October conjures up images of pumpkins, falling leaves and little children running around in costumes. It’s also the time for the inevitable transition from salads to soups, the pulling of comforters from storage, and for grabbing the hiking boots and tromping through orchards. And when one can’t get away from the urban jungle to feel the sensation of grabbing a perfectly ripe apple off a tree, you can thank the rising trend of artesinal apples for the variety that can be found at local farmer’s markets and specialty food stores.
I have no magical combination that I use in my apple pies. Over the years I’ve explored the most local kinds for wherever I happen to be, and generally follow a combination of a 3-apple blend of sweet, tart and complex. Granny Smith and Golden Delicious are staples, depending on how delicious the particular bunch is. I also am a huge fan of Macoun, Northern Spy, Braeburn and Mutsu. I’m even a bigger fan of dozens of varieties I can’t recall, because they just tasted so good when I took that first bite.
The best pies start with a little voodoo: enjoy the magic that is touching, smelling, tasting, and conjuring up ideas of how a combination will taste when baked into a crumbly crust.
I par-bake the apples together while making the crust. This helps the spices infuse more thoroughly and then you don’t have to bake the crust so long, so it can be flakier and softer than ever.
This crust recipe utilizes a unique blend of gluten-free flours – sweet rice, amaranth, quinoa and flaxseed. I tried these together for both health and flavor reasons, and was more pleased with this result than any other combination I’ve recently tried. The rice provides structure, the quinoa both protein and optimum digestibility, the amaranth sweetness and a slightly different texture, and the flax provide a nutty flavor and fiber.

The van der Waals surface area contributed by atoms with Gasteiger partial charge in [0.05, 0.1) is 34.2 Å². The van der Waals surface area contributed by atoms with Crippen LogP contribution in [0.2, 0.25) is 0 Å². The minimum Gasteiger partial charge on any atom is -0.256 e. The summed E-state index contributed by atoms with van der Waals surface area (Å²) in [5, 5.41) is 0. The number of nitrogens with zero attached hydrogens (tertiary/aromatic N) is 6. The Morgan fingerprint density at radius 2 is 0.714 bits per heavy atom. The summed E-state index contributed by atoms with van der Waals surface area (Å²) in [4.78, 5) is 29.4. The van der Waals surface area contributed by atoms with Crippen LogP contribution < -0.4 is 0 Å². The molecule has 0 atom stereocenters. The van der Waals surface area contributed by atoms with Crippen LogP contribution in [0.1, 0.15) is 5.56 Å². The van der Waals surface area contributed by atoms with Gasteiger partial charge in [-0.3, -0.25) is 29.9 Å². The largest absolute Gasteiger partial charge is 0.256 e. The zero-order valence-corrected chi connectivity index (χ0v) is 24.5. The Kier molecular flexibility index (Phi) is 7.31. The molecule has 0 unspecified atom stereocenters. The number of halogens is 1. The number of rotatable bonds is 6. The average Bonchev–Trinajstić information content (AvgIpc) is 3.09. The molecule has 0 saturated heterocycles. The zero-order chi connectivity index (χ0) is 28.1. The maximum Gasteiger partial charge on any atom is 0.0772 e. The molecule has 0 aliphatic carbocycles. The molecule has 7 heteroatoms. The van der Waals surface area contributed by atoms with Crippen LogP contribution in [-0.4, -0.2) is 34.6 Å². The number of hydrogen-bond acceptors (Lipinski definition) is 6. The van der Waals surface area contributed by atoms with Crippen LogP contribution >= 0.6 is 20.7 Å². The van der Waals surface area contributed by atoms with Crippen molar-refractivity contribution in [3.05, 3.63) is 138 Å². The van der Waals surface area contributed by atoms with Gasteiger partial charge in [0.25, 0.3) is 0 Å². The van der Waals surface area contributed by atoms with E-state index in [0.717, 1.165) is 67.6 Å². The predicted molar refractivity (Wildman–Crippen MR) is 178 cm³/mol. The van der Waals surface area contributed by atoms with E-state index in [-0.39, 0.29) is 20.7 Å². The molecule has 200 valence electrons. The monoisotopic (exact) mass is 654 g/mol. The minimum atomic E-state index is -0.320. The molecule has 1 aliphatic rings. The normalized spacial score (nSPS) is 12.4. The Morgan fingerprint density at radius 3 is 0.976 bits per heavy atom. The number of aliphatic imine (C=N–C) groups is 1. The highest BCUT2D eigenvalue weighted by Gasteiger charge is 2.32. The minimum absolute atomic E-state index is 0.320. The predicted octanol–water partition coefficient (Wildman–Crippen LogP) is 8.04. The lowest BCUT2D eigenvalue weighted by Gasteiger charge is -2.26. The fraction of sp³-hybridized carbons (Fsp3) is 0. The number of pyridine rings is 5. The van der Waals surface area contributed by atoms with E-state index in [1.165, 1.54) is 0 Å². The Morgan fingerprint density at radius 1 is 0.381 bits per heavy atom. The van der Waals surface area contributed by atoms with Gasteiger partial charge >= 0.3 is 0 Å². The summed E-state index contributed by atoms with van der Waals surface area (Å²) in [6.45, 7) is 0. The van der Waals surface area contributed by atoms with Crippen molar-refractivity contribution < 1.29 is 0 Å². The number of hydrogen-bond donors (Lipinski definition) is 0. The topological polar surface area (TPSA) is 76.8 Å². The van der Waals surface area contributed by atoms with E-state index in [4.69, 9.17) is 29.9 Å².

I swirl a tablespoon of blackstrap molasses over the par-baked apples to provide even more depth and complexity – an experiment of old that sent me over the full moon!
Ingredients – Crust :
- 3/4 cup brown rice flour
- 3/4 cup quinoa flour
- 1/4 cup amaranth flour
- 1/4 cup ground flaxseeds
- 1/3 cup tapioca starch
- 2 tsps xantham gum
- 1 tsp salt
- 2 tablespoons date or palm sugar
- 1/2 tsp cinnamon
- 2 sticks unsalted organic butter, cubed small
Ingredients – Apples:
- A blend of 3 apples, 4-5 each depending on size, peeled, cored and sliced
- 2 tablespoons palm sugar
- 1 tablespoon Saigon cinnamon
- 1 tsp ground nutmeg (preferably freshly ground)
- 1 tablespoon blackstrap molasses
- Preheat the oven to 325 farenheit
- Spread apples on 2 baking sheets, and sprinkle evenly with palm sugar, cinnamon and nutmeg.
- Bake apples for about 10 minutes in preheated oven, until just soft. Remove to cool slightly.
- While apples are cooking, prepare the crust. In a standing mixer with the paddle attachment place all crust ingredients, and use a fork or whisk to blend.
- Toss in butter. Start mixing on low, then medium/low, until the crust just pulls together. If too dry add ice-cold water, a tablespoon at a time and waiting until incorporated to continue adding. Try not to overmix – make sure the butter is incorporated but don’t go beyond that.
- Roll or press half of the crust into a deep-dish pie plate. Fill with all the apples, layering high.
- Drizzle entire tablespoon of blackstrap molasses on top.
- Roll out top crust, cover the apples, seal the edges and slice a few vents in the top. If desired, use a pastry brush to brush with water or melted butter, and sprinkle with palm sugar.
- Bake for approximately 30-40 minutes, being sure to cover the edges of the pie halfway through so they don’t brown.
- Cool before serving.
Notes: Gluten-free crusts can be hard to roll. I suggest rolling on a floured piece of parchment or wax paper, flipping the dough after a few rolls, and then using the paper to flip into the plate. Luckily they’re sturdier than traditional crusts, so you can easily refrigerate and roll again.
The crust will crumble initially when cutting. Refrigerating the pie, slicing and reheating works out best. No matter how you slice it, it’s a delicious recipe. The crust is both nutty and sweet, and the flavor of the apples both complex and comfortable.